Calcified Tissue International

, Volume 36, Supplement 1, pp S129–S138

Bone involution decrease in exercising middle-aged women

  • Everett L. SmithJr.
  • Patricia E. Smith
  • Cynthia J. Ensign
  • Marianne M. Shea
Article

DOI: 10.1007/BF02406146

Cite this article as:
Smith, E.L., Smith, P.E., Ensign, C.J. et al. Calcif Tissue Int (1984) 36(Suppl 1): S129. doi:10.1007/BF02406146

Summary

Physical activity is an important stimulus in the prevention of bone involution. Bilateral bone mineral mass and width of the radius, ulna, and humerus were measured by single photon absorptiometry on 200 women between the ages of 35 and 65 over a 3–4 year period. Two groups were formed: 80 in a control group and 120 in a physical activity group exercising 45 min/day, 3 days/week. The control and physical activity groups were similar in age, height, weight, and level of physical fitness at the beginning of the study. The control group lost bone mineral mass at a rate similar to that of the general population. The left radius bone mineral declined 2.44% per year. Similar rates of decline were observed in the other bones measured. The physical activity group increased in fitness by 13% in the first year of the study. The bone mineral mass of the exercise group declined the first year and then increased; thereby the bone mineral data for the exercise group was analyzed in two sets. During the first year of the program, a decline of 3.77% in bone mineral mass of the left radius, a significantly greater loss than that of the control group, was observed. Decline rates were similar in the other bones measured. In the second and third years, bone mineral mass of the left radius increased by 1.39% per year, and the rate of change was significantly different from that of the control group. There were similar increases in the other bones measured. The data from this study support the importance of physical activity in the prevention of bone mineral loss in the aging female.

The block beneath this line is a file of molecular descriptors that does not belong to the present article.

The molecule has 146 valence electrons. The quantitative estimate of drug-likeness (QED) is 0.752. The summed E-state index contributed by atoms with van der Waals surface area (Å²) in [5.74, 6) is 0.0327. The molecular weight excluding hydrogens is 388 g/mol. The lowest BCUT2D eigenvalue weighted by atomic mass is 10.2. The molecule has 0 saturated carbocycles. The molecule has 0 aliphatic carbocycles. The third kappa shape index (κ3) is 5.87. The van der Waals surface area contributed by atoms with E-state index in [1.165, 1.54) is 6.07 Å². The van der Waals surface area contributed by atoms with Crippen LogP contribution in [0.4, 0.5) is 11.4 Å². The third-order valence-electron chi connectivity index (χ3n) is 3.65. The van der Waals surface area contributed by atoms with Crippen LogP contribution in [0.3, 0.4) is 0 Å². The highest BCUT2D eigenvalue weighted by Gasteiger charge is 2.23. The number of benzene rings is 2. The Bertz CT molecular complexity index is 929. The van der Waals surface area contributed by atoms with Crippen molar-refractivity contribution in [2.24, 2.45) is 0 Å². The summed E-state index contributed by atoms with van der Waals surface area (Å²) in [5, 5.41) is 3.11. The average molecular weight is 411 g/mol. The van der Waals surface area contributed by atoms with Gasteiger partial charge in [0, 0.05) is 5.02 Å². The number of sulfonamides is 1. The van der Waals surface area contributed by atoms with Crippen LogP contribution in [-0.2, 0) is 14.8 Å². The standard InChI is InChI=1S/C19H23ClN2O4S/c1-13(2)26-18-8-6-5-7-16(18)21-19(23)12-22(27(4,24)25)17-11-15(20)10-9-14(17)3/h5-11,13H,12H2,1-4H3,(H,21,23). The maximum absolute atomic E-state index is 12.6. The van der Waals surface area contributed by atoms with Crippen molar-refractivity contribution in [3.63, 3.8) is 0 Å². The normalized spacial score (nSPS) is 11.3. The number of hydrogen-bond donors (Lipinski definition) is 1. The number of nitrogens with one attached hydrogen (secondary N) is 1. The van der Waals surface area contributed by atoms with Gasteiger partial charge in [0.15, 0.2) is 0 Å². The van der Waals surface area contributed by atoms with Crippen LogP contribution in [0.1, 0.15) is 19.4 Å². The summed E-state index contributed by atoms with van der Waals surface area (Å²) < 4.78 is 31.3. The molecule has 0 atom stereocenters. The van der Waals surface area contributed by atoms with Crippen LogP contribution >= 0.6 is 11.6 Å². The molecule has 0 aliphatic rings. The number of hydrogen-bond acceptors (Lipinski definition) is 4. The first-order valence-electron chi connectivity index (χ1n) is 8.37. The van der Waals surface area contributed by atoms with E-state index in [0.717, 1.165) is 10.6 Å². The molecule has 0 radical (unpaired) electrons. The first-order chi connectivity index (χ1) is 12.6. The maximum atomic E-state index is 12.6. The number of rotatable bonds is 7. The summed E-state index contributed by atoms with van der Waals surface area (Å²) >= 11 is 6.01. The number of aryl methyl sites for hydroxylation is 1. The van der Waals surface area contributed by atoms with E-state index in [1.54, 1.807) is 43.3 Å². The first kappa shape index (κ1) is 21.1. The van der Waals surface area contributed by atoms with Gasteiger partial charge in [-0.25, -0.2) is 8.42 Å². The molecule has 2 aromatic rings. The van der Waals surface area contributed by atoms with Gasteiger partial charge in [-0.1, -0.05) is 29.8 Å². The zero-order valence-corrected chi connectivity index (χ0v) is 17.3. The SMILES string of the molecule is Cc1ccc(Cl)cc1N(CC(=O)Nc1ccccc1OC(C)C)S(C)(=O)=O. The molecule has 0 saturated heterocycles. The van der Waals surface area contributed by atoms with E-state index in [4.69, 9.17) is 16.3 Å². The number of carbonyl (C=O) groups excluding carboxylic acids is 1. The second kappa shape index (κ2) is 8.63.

Key words

Bone mass Exercise Aging women Osteoporosis 

Copyright information

© Springer-Verlag New York Inc. 1984

Authors and Affiliations

  • Everett L. SmithJr.
    • 1
  • Patricia E. Smith
    • 1
  • Cynthia J. Ensign
    • 1
  • Marianne M. Shea
    • 1
  1. 1.Biogerontology Laboratory, Department of Preventive MedicineUniversity of Wisconsin-MadisonUSA

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